The Beginning of the End of Kem Sokha’s Ordeal in Cambodia?

In recent weeks, Prime Minister Hun Sen has softened his stance toward his main political rival. As usual, there is more than meets the eye.

It has been more than three years since Cambodian opposition leader Kem Sokha was arrested for treason, after the country’s government spuriously claimed that he was plotting of a U.S.-backed coup with his now-banned Cambodia National Rescue Party (CNRP). His trial, once again postponed because of the COVID-19 pandemic, may not take place until 2021. But changes are afoot.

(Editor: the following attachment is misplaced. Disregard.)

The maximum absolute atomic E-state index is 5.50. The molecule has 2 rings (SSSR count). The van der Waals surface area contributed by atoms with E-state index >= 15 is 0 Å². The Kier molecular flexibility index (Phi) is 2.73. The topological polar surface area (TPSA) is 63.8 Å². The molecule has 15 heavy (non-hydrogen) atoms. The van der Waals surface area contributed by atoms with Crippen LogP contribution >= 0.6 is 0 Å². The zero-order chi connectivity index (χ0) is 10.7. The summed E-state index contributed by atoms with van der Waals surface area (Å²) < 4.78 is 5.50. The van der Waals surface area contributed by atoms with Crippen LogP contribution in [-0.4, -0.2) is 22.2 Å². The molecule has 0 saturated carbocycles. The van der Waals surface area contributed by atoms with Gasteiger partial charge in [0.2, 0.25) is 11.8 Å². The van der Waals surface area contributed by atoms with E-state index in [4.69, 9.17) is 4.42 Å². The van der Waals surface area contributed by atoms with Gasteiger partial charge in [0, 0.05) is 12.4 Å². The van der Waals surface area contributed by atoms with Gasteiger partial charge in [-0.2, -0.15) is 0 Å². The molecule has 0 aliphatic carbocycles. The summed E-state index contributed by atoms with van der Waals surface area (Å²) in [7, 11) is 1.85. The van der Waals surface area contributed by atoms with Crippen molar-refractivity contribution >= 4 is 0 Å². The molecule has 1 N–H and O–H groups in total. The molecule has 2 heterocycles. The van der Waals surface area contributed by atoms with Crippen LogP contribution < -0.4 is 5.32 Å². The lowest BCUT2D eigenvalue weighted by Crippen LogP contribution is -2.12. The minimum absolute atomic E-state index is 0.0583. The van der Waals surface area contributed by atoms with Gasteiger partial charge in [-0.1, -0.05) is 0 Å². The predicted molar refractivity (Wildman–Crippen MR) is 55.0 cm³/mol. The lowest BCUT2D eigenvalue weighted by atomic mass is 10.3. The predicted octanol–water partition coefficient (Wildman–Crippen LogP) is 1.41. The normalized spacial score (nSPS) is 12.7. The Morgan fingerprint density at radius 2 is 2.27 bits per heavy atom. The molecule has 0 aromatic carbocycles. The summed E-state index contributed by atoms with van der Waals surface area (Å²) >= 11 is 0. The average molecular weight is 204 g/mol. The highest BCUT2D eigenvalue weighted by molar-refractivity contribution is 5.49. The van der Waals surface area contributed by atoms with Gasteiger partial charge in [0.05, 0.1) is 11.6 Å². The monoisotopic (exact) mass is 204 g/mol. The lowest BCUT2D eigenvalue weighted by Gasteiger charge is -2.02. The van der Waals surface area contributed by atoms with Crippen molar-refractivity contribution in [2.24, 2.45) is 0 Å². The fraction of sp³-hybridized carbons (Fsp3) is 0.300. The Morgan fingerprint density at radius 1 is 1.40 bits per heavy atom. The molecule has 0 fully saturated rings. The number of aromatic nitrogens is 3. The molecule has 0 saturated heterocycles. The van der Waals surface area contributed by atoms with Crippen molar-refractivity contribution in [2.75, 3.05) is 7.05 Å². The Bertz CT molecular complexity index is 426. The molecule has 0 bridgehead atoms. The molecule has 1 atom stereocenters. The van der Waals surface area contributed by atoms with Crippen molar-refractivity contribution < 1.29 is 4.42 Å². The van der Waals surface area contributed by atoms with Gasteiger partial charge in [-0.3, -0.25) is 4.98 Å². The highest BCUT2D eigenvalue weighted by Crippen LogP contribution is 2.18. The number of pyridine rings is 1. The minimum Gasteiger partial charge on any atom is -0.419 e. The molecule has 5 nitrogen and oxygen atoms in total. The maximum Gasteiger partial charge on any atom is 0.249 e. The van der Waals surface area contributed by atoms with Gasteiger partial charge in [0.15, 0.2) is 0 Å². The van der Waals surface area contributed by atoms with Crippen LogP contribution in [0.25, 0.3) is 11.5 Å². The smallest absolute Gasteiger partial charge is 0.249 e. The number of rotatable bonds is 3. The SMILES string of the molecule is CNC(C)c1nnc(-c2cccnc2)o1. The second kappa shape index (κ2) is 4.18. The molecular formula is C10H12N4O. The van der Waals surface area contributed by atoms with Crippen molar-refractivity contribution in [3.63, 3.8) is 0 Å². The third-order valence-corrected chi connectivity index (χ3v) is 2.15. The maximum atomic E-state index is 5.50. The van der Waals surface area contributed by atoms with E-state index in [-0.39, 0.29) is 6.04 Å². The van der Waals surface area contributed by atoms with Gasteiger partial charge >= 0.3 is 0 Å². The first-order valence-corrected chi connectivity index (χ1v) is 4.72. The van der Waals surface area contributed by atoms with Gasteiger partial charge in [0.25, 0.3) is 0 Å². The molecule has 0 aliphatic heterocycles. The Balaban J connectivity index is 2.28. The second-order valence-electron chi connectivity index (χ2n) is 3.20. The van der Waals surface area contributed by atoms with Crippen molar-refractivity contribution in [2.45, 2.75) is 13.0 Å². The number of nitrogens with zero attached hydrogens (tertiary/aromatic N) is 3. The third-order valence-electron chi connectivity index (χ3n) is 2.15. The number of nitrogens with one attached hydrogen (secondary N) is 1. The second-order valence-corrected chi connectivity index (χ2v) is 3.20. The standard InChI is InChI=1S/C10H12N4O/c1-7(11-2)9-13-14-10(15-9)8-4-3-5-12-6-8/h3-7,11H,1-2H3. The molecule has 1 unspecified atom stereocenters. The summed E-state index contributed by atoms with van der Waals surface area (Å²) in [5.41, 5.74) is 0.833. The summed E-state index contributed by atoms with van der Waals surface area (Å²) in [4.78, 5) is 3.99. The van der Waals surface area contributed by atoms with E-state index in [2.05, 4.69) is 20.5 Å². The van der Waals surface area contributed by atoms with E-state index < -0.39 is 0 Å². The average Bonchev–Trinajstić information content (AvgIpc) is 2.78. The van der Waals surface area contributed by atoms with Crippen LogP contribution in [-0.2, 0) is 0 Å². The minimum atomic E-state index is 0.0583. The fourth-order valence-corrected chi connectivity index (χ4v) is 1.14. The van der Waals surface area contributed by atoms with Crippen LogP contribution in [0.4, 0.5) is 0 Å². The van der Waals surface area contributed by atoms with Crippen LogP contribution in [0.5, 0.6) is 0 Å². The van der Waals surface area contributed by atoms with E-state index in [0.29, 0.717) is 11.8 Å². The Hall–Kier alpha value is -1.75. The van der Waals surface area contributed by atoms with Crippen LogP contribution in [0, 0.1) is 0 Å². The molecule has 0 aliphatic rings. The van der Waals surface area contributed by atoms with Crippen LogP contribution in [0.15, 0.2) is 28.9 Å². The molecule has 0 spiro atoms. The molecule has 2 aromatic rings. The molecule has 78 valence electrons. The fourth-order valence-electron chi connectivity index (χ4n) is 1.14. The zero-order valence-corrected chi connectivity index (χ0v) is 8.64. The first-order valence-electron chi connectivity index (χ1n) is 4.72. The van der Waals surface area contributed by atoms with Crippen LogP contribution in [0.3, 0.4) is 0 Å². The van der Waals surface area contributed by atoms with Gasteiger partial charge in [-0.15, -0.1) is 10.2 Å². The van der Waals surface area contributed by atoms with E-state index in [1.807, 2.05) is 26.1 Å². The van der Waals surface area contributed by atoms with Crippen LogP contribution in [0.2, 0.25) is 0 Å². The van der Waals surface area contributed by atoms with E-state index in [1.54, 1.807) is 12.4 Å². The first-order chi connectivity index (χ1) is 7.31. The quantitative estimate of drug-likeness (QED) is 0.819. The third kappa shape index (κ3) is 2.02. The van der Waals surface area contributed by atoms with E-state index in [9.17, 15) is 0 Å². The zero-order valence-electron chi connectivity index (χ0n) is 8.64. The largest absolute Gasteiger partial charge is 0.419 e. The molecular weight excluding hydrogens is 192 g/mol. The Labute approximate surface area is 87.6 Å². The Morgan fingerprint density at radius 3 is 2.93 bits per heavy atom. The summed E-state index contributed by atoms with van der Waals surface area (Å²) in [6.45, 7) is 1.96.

This week, Kem Sokha was allowed to meet with the U.S. Ambassador to Cambodia, W. Patrick Murphy, and reportedly discussed the country’s human rights situation, even though his bail conditions forbid him from “engaging” in politics. This meeting came shortly after Prime Minister Hun Sen expressly ordered the authorities to let Kem Sokha join in the relief efforts for those affected by Cambodia’s recent deadly flooding. At first, it appeared that Cambodian officials were wary of letting Sokha donate money and visit flood-affected areas, ostensibly because they didn’t want to be seen as favorably treating someone accused of treason. More likely, they didn’t want to be seen as coddling the leader of a banned opposition party. Amid the pandemic and the floods, the government’s thugs have continued their violent reprisals on opposition supporters, as witnessed by a brutal beating and more arrests just this week. However, Hun Sen intervened and ordered his officials to allow Kem Sokha to donate money, hand out food and meet with ordinary people. In recent weeks, he has also been allowed to travel across Cambodia more freely.

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